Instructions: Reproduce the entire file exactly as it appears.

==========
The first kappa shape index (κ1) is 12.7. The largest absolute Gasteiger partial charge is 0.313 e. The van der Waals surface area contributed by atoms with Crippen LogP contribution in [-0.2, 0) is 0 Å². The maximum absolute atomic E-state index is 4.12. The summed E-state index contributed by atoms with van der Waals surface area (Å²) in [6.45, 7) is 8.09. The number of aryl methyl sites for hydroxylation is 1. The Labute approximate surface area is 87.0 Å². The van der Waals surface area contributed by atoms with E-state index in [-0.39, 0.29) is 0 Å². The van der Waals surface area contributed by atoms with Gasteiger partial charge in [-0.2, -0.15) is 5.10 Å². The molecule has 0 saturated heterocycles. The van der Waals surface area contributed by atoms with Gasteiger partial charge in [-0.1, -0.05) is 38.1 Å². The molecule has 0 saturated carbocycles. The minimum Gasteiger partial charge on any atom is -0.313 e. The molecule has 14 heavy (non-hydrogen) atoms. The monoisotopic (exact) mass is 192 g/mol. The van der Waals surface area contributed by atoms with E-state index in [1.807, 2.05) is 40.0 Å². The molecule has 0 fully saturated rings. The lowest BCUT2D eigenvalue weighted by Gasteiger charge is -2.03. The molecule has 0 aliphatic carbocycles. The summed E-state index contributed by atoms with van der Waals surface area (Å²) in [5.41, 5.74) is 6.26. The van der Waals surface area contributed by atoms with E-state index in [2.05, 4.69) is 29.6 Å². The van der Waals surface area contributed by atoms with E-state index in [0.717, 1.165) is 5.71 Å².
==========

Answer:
The first kappa shape index (κ1) is 12.7. The largest absolute Gasteiger partial charge is 0.313 e. The van der Waals surface area contributed by atoms with Crippen LogP contribution in [-0.2, 0) is 0 Å². The maximum absolute atomic E-state index is 4.12. The summed E-state index contributed by atoms with van der Waals surface area (Å²) in [6.45, 7) is 8.09. The number of aryl methyl sites for hydroxylation is 1. The Labute approximate surface area is 87.0 Å². The van der Waals surface area contributed by atoms with E-state index in [-0.39, 0.29) is 0 Å². The van der Waals surface area contributed by atoms with Gasteiger partial charge in [-0.2, -0.15) is 5.10 Å². The molecule has 0 saturated heterocycles. The van der Waals surface area contributed by atoms with Gasteiger partial charge in [-0.1, -0.05) is 38.1 Å². The molecule has 0 saturated carbocycles. The minimum Gasteiger partial charge on any atom is -0.313 e. The molecule has 14 heavy (non-hydrogen) atoms. The monoisotopic (exact) mass is 192 g/mol. The van der Waals surface area contributed by atoms with E-state index in [1.807, 2.05) is 40.0 Å². The molecule has 0 fully saturated rings. The lowest BCUT2D eigenvalue weighted by Gasteiger charge is -2.03. The molecule has 0 aliphatic carbocycles. The summed E-state index contributed by atoms with van der Waals surface area (Å²) in [5.41, 5.74) is 6.26. The van der Waals surface area contributed by atoms with E-state index in [2.05, 4.69) is 29.6 Å². The van der Waals surface area contributed by atoms with E-state index in [0.717, 1.165) is 5.71 Å².